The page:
In Insight, People, Retail

Los Angeles-based developer Rick Caruso is responsible for some of the most productive shopping malls in the world. Caruso created The Grove, one of the most productive malls in the US, with 90% of visitors purchasing and with sales averaging $2,200 per square foot. The Grove is second only to Miami’s Bal Harbour, where sales average over $3,000 per square foot.

“People have written endlessly about how The Grove has a Disneyesque feel. Caruso was already [doing] experiential reality long before everyone else wanted to jump on the bandwagon,” Garrick Brown, Vice President of Retail Research for the Americas at Cushman & Wakefield, told BOF. “Retailers are willing to pay the highest levels of rent there because it pays off. Experience drives foot traffic, it drives sales.”

His latest venture, Palisades Village, is a 125,000-square-foot shopping center nestled in the chic neighborhood on the west side of Los Angeles between Santa Monica and Malibu, and has cost $200 million and two years to bring to life. It will open with 22 stores, 10 restaurants and cafes, a park, underground and valet parking, a community center, a bike-share program, and the reopening of the Bay Theatre. There’s room for an additional 13 restaurants or stores. The project is smaller and more upscale but only time will tell if this modified format will deliver on experience.

So what is Rick Caruso’s recipe for retail success? Caruso told BOF, “I have a theory that I operate on, and the theory is that humans have never changed since the beginning of mankind,” the developer says matter-of-factly. “The things that were important in the beginning of mankind are still important today.”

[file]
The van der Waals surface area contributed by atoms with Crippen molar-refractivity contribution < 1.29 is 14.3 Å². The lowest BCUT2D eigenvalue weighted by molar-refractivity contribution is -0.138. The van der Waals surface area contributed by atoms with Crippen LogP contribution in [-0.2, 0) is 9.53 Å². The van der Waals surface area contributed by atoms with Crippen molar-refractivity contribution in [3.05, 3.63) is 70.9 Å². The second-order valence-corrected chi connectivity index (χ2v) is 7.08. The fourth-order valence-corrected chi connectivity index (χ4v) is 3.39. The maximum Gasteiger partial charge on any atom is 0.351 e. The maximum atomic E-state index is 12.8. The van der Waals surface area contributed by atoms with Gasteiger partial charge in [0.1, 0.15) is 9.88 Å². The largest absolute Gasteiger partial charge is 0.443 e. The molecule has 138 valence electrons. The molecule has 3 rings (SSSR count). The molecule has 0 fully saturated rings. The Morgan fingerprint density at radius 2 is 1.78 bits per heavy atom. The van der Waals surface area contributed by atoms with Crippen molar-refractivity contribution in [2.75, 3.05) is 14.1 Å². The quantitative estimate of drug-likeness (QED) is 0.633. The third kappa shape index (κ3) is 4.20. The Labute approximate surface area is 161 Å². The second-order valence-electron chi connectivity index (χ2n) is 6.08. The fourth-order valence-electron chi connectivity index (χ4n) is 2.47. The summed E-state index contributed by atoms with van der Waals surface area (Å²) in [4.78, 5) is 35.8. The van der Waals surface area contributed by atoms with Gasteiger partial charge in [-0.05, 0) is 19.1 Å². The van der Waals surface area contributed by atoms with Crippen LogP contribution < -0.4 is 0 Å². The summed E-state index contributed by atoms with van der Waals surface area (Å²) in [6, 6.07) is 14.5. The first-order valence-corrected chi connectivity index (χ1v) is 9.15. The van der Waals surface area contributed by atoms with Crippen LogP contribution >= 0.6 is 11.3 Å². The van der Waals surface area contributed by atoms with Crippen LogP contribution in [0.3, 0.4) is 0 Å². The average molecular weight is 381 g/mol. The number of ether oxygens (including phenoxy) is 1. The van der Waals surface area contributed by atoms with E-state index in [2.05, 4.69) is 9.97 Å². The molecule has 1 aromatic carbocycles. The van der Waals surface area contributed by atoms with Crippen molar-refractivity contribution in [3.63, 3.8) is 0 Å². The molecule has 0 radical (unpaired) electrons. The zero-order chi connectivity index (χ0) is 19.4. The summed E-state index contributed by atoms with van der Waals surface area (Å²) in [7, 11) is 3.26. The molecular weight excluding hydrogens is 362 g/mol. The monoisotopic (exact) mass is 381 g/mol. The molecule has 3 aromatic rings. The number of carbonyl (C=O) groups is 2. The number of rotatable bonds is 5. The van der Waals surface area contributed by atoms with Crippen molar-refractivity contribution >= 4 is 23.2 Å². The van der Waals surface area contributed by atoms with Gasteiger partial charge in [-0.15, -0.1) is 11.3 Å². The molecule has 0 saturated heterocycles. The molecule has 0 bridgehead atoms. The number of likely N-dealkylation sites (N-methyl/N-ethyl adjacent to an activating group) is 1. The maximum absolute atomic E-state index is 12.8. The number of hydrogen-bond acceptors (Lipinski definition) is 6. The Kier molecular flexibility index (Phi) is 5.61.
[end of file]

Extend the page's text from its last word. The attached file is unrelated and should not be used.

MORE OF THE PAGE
Rick Caruso’s Formula for Retail Success:

  1. Put Locals First: Align brands with community needs.
  2. Build the Best Version of Real Life: It’s crucial to keep that feeling of an authentic pedestrian walkway alive.
  3. Data Drives Sales: Recruit data-driven direct-to-consumer upstarts and collect data through everything from WiFi beacons to parking and Uber check-ins to understand traffic patterns and visitor behavior.
  4. Community Relationships Count: You have to know demographics and psychographics, and you have to have relationships.
  5. Rethink Store Formats: Smaller footprints with inventory storage built below ground so the main floor operations are focused on selling and customer activations.
  6. Every Tenant Must Pay Rent: Charge a fair rent and a sales percentage on top of that in exchange for marketing support.

“We want to have retailers and restaurateurs on our property that are going to be highly profitable and productive,” Caruso told BOF. “It’s about the sum of the parts. We can drive marketing and we can push traffic in and out. Things go south when pricing and revenue are disconnected.”

Read the full story in Business of Fashion.

Photo Credit: Gerry Roarty via Unsplash

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